As stated by Theodore Roosevelt, "Comparison is the thief of joy," which may be hard to stomach when those doubts about our parenting start creeping into the background of our day to day activities. Maybe you've noticed that other kids at play group pronounce their words better, or speak in complete sentences. Maybe you've heard that other kids have toilet trained faster or have started staying dry at night before your kid. Maybe you're afraid to go out in public with your kid because your child might have an outright fit right there on the grocery store floor. Although this isn't an exhaustive list by any means, you are not alone in your self- doubts. If any of the above situations resonates with you, take peace in knowing that there is a category of parents called "Good Enough" parents.
Although it may sound contradictory to how society has raised us to believe, with our busy schedules and extracurricular activities, being a "Good Enough" parent is actually the ideal parent! The term originated from D. W. Winnicott, an English pediatrician and psychoanalyst. Through his experience with mothers and young children he noticed that children of parents who were their authentic selves, mistakes and all, actually benefitted because it created a safe space for creativity. The "Good Enough" parent is ideal for children because it is neither on the side of demanding an unattainable perfection nor on the side of being negligent of the child's immediate needs. In contrast to John Locke's tabula rasa theory, children are not born as blank slates, rather, as I'm sure many of you can confirm, our children already come brimming with personality and liveliness. On that note, it is not our jobs to mold our little ones into the person they will someday become, rather to take an encouraging role.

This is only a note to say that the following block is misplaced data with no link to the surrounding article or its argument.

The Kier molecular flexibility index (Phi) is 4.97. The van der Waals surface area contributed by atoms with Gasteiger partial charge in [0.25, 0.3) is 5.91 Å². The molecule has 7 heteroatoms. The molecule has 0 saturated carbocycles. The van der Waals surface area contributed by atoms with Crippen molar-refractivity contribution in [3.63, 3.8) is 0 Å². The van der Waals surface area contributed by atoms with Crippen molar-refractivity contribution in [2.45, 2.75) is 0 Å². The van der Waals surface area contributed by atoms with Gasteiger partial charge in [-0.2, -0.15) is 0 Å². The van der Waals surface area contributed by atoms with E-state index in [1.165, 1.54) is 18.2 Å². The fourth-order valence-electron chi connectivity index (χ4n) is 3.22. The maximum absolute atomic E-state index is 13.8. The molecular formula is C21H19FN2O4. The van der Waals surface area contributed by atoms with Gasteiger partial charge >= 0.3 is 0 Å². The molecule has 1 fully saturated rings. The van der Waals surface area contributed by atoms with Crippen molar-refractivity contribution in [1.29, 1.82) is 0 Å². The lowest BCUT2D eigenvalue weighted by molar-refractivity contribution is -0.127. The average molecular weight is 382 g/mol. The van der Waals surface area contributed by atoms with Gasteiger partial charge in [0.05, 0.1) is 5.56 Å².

As beautifully stated by research professor Brené Brown in her book Daring Greatly, "When it comes to parenting, the practice of framing mothers and fathers as good or bad is both rampant and corrosive- it turns parenting into a shame minefield. The real questions for parents should be: "Are you engaged? Are you paying attention?" If so, plan to make lots of mistakes and bad decisions. Imperfect parenting moments turn into gifts as our children watch us try to figure out what went wrong and how we can do better next time. The mandate is not to be perfect and raise happy children. Perfection doesn't exist, and I've found that what makes children happy doesn't always prepare them to be courageous, engaged adults."
Whatever your life circumstances may be, remember that we are human and the human experience is messy; it is full of trying trajectories at times, but also successes and truly wonderful moments. As we progress through our own parenting journey, let us remember that one of the most important things we can give our children is our engagement in their lives and our attention. So, if some days you're not quite sure if you're a good enough parent to your children, remember that by encouraging and being attentive you are enough.
To learn more about being a Good Enough Parent, visit https://www.mother.ly/parenting/want-good-enough-parent